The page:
"The United Nations in the 21st Century - London School of Economics and Political Science, 25 October 2006

Speech by Dr Nkosazana Dlamini Zuma
Minister of Foreign Affairs, Republic of South Africa

Mr Howard Davies - Director of the London School of Economics,
Distinguished Guests,
Ladies and Gentlemen,

I have the great honour and privilege to participate in this LSE Lecture Series on the relevance of the United Nations at sixty.

Tomorrow I will also have the privilege of presenting the inaugural lecture on the "International Legacy of Oliver Tambo" at the Glasgow City Hall. The coincidence of these events during this week could not have been more opportune and significant because Oliver Tambo, among his many distinguished qualities, was an ardent internationalist.

Oliver Tambo led the African National Congress during the entire period of its underground and exile existence spanning three decades. He is one ANC President that interacted most with the United Nations, the Organisation of African Unity and the Non - Aligned Movement.

He worked for self-determination, democracy, the respect for human rights, the upliftment of those disempowered and living in poverty, non-racialism, non-sexism, the resolution of conflicts by peaceful means as well as the destruction of nuclear and other weapons of mass destruction.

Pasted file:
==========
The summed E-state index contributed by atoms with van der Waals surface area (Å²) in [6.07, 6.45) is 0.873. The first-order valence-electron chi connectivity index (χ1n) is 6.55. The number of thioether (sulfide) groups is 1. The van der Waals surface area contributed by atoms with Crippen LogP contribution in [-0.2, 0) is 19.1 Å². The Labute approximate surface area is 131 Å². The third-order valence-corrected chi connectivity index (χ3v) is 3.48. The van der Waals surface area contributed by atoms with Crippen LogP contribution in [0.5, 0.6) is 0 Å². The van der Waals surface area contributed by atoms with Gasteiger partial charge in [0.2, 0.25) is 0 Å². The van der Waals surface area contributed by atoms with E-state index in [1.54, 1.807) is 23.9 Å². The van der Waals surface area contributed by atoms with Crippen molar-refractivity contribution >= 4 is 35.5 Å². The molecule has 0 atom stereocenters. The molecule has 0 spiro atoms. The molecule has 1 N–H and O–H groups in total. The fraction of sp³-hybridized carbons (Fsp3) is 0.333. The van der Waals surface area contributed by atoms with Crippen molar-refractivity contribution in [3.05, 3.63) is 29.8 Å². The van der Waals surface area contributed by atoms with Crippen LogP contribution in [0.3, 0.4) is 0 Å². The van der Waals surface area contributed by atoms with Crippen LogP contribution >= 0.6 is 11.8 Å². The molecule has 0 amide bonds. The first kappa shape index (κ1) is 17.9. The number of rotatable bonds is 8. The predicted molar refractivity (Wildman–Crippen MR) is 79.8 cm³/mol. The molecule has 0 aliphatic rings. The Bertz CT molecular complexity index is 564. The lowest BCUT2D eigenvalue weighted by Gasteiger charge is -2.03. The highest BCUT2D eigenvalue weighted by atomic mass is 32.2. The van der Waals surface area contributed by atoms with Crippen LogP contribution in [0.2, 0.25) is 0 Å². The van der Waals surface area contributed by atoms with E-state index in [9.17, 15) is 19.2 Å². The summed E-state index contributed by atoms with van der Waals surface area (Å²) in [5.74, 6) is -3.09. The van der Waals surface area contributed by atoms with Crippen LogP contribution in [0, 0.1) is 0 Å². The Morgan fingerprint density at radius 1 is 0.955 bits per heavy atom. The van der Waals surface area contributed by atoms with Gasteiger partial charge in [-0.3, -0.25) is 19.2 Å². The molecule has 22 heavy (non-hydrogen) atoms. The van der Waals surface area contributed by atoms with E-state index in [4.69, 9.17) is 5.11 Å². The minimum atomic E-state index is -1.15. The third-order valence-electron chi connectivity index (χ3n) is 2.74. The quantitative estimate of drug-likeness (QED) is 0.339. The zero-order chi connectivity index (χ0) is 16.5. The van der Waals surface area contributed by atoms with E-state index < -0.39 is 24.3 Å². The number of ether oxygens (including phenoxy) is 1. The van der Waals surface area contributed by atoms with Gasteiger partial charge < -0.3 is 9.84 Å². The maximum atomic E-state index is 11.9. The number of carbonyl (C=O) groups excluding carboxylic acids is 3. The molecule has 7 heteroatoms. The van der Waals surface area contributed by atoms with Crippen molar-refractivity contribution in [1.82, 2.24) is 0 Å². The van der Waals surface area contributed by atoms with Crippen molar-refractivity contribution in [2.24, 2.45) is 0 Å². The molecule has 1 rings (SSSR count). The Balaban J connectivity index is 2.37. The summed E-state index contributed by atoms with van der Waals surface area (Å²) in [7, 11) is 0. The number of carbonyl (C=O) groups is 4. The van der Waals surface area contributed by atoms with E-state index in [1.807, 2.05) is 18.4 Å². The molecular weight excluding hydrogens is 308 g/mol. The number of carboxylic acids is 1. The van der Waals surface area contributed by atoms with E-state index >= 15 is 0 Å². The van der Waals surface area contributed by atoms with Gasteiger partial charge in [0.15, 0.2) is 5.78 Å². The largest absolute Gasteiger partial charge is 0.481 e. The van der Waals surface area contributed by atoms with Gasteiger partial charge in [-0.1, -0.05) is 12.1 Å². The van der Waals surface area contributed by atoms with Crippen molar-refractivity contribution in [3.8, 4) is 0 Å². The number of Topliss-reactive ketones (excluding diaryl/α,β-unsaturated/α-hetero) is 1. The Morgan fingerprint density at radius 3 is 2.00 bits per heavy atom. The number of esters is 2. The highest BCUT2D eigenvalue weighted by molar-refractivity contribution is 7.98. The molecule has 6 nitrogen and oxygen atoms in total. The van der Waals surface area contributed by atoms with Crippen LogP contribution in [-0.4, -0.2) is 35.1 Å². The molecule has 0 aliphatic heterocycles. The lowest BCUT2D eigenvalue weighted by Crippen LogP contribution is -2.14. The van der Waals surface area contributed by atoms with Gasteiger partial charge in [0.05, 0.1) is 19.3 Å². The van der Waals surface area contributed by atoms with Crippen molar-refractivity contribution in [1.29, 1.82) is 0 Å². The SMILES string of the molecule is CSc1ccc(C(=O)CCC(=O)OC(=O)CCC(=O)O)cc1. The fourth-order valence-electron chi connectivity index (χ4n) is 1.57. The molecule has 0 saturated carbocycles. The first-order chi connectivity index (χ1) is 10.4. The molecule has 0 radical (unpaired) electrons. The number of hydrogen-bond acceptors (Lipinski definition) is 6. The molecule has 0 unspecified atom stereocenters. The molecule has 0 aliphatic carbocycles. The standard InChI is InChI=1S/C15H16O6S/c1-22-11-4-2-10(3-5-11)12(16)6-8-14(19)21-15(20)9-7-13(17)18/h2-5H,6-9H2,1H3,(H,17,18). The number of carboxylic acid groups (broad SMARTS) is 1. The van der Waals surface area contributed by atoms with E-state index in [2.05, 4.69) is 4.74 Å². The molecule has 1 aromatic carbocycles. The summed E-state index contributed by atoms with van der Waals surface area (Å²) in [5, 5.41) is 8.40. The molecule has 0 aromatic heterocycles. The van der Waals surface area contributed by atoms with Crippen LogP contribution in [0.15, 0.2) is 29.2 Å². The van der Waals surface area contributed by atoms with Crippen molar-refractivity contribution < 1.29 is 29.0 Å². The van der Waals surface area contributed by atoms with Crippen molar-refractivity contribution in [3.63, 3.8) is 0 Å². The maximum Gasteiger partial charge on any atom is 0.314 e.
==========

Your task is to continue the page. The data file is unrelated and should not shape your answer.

The values and principles that he stood for and asserted are also those which today form the cornerstone of the constitution as well as the foreign policy of the new democratic South Africa
Ladies and Gentlemen

Above all he believed in the true solidarity and the potential of the United Nations to serve as a conscience of the world and collective energy for dealing with the most pressing challenges facing humanity.

I recall the work of Oliver Tambo to also indicate that in South Africa we have a long and rich history with the United Nations. Indeed South Africa provides a case of what the international community can do better under the United Nations in support of a people in need. It also shows the potential of the United Nations to use the various tools at its disposal in pursuit of the noble objectives on which it was founded. Furthermore it illustrates the dilemmas that come with the asymmetries in the use of power within the world body.

The United Nations was also founded at a time in history when a large number of peoples in Africa, Asia and Latin America and the Caribbean still lived under colonialism. However the principles and values under which the United Nations was created served to inform and give moral and political authority to the struggle against colonialism and apartheid.